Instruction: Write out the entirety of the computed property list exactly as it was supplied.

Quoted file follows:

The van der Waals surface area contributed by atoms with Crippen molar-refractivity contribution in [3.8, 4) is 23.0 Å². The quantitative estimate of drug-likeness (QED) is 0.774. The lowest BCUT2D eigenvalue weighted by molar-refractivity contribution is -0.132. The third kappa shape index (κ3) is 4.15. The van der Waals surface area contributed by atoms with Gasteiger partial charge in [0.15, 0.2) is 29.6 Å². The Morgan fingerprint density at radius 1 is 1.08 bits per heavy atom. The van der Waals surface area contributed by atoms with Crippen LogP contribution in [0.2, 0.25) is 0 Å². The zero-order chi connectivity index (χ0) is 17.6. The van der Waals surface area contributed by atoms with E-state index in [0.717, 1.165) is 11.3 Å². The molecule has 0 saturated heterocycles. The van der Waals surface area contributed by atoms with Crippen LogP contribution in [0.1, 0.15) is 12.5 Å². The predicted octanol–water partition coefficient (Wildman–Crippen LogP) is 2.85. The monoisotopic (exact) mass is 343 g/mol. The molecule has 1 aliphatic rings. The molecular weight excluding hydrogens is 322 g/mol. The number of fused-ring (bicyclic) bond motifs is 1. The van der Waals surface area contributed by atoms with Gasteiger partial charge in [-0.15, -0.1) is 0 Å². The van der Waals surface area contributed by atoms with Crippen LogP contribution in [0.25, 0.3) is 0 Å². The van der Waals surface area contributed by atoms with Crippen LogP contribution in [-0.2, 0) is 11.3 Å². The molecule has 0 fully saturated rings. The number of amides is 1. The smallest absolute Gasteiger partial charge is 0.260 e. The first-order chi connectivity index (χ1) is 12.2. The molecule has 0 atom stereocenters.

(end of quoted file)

The van der Waals surface area contributed by atoms with Crippen molar-refractivity contribution in [3.8, 4) is 23.0 Å². The quantitative estimate of drug-likeness (QED) is 0.774. The lowest BCUT2D eigenvalue weighted by molar-refractivity contribution is -0.132. The third kappa shape index (κ3) is 4.15. The van der Waals surface area contributed by atoms with Gasteiger partial charge in [0.15, 0.2) is 29.6 Å². The Morgan fingerprint density at radius 1 is 1.08 bits per heavy atom. The van der Waals surface area contributed by atoms with Crippen LogP contribution in [0.2, 0.25) is 0 Å². The zero-order chi connectivity index (χ0) is 17.6. The van der Waals surface area contributed by atoms with E-state index in [0.717, 1.165) is 11.3 Å². The molecule has 0 saturated heterocycles. The van der Waals surface area contributed by atoms with Crippen LogP contribution in [0.1, 0.15) is 12.5 Å². The predicted octanol–water partition coefficient (Wildman–Crippen LogP) is 2.85. The monoisotopic (exact) mass is 343 g/mol. The molecule has 1 aliphatic rings. The molecular weight excluding hydrogens is 322 g/mol. The number of fused-ring (bicyclic) bond motifs is 1. The van der Waals surface area contributed by atoms with Gasteiger partial charge in [-0.15, -0.1) is 0 Å². The van der Waals surface area contributed by atoms with Crippen LogP contribution in [0.25, 0.3) is 0 Å². The van der Waals surface area contributed by atoms with Crippen LogP contribution in [-0.2, 0) is 11.3 Å². The molecule has 0 fully saturated rings. The number of amides is 1. The smallest absolute Gasteiger partial charge is 0.260 e. The first-order chi connectivity index (χ1) is 12.2. The molecule has 0 atom stereocenters.